Time flies so much faster when we are older.
Four years in college felt like a long time. Four decades later four years went much much quicker.
Everyone agrees. We all feel that way. But why?
I had some debates with friends on this matter. Tentatively, I offered this explanation. For an adolescent every little negotiation in life is an adventure, requiring effort and causing anxiety. By the time we are sixty daily events are mostly routine; we do many things without much thought -- shopping, banking, housekeeping, planning trips, mending and repairing, dealing with formal courtesies, tending the garden, writing documents, finding places, etc. We do these things as a matter of fact, whereas we used to do them with more trepidation and deliberation when we were younger. In fact, one year is an interminably long time for a small child; so much is new, and every action is an exploration.
But I wondered. There is another dimension to the passage of time. We say a week flew by, and we did so little. Does that mean that when we didn't have too much work and had little accomplishment to show, time seemed to have gone more quickly? On the contrary, when we are busy and have a lot to do, days go faster, not more slowly. When we are unemployed, days pass excruciatingly slowly, and we count the days. A demonstrative case of this phenomenon in my experience is spending a day holding a garage sale. In the morning business is brisk, and it's lunchtime in no time. It's four hours from 9:00 to 1:00. But as business slows down, time is almost standstill as we wait for straggling customers to come around. The four hours from 1:00 to 5:00 is a long afternoon. A busy day in the office is quickly over; a slow day drags.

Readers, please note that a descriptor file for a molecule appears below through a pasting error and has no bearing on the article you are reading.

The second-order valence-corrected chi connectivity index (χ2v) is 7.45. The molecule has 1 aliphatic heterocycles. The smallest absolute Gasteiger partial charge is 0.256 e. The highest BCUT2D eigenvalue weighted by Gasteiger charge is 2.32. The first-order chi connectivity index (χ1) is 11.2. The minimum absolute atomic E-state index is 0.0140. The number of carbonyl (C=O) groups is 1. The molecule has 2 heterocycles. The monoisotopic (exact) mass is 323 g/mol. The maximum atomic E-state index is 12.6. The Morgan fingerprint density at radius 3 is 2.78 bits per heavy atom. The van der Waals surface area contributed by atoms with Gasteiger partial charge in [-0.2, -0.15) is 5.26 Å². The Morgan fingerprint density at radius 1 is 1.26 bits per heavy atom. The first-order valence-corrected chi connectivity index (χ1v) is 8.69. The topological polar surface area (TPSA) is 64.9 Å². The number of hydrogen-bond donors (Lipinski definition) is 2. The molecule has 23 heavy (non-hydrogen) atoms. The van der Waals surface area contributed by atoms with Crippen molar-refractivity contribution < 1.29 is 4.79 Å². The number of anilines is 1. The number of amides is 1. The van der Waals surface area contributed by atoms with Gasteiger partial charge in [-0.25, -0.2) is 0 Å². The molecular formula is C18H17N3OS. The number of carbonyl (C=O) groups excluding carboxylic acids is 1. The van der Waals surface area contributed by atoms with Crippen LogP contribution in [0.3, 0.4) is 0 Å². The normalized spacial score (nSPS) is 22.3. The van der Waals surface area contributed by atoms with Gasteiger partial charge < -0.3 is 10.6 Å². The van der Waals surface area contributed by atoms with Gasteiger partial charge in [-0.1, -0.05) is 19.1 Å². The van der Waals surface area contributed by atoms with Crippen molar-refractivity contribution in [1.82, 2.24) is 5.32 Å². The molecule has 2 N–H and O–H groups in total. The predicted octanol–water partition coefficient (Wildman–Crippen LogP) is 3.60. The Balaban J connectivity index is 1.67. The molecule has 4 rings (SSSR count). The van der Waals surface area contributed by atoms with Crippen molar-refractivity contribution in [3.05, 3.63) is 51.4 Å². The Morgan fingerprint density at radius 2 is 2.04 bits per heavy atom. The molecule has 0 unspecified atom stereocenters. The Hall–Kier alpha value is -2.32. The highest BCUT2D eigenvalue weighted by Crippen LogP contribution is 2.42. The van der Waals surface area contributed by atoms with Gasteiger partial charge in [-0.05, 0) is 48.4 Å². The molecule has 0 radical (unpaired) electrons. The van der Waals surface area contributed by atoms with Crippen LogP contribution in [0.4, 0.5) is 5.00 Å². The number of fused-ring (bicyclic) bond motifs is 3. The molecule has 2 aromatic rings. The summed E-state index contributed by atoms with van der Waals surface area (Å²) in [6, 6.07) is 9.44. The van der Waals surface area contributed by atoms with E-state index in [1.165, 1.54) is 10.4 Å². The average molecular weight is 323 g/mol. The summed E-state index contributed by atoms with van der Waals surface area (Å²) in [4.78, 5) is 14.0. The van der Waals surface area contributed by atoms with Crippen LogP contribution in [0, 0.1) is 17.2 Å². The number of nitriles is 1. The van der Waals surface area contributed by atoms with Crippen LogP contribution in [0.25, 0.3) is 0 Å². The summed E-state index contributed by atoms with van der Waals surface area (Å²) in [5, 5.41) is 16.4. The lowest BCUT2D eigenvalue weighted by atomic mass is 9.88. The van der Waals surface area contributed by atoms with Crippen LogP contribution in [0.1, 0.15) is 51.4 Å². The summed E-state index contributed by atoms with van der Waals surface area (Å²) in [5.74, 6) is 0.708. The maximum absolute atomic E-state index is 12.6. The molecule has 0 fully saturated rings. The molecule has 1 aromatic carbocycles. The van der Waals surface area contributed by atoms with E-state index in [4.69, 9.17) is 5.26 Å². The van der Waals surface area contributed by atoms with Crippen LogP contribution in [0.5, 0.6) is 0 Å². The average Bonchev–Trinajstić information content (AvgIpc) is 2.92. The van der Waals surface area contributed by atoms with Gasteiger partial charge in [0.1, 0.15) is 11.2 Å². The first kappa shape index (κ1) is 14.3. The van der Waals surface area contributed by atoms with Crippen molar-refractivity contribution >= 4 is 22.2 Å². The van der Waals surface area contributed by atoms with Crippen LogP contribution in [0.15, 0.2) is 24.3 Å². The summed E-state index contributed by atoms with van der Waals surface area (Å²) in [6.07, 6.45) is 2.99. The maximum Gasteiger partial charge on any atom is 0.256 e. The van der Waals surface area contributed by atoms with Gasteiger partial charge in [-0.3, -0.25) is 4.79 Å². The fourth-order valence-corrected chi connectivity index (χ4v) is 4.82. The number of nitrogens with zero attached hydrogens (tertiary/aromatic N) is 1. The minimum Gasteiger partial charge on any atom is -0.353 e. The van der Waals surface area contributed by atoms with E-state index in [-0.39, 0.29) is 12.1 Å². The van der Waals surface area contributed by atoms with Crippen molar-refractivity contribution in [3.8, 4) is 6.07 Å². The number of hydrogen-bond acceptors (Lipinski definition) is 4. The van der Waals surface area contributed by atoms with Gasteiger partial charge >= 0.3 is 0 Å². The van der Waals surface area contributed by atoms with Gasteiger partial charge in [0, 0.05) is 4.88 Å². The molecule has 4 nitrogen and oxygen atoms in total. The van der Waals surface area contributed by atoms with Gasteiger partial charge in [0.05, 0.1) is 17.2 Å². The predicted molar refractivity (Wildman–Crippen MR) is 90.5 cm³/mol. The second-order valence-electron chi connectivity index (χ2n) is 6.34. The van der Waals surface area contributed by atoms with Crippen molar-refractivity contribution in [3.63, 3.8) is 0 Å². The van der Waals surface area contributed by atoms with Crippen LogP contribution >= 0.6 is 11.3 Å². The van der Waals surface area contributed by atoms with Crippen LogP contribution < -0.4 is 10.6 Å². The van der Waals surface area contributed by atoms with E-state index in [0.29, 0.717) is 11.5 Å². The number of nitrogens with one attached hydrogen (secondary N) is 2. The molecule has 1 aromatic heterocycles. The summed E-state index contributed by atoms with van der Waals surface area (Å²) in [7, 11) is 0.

So, there is the amount of work to dispose of and there is the amount of effort that goes into accomplishing that task. Time speeds up with more work and less effort. Fishermen who spend days fishing in retirement should find that their time crawls even though they may be older; I wonder. This suggests that there is a third component in the perception of time, and that is the nature of the work in question. Drudgery slows time; when we are doing what we like and having fun time goes faster. Making work into play speeds up time. As we get older, then, most of us learn to make the best of our work and even turn work into play, whereas earlier in our career we expend more effort mastering the work we do.
When we are hard at work, we want time to pass more quickly. But when we are at play we want a day to last longer. When we are travelling, as a tourist cum research scholar as I do, we pack in a lot in a day and feel as though we accomplished so much more than in a typical day at home. In fact, we actually accomplish a lot more and we never seem to have enough time. More work, carried out effortlessly and playfully, makes time go flying more quickly than ever. We are then content.
This explains in part why, having turned seventy, I enjoy my old age. But then, on reflection, my college years were fully exciting, with no time for respite, and I was certainly very content in those days. Maybe those years sped by, too.
T. Kaori Kitao, 04.04.03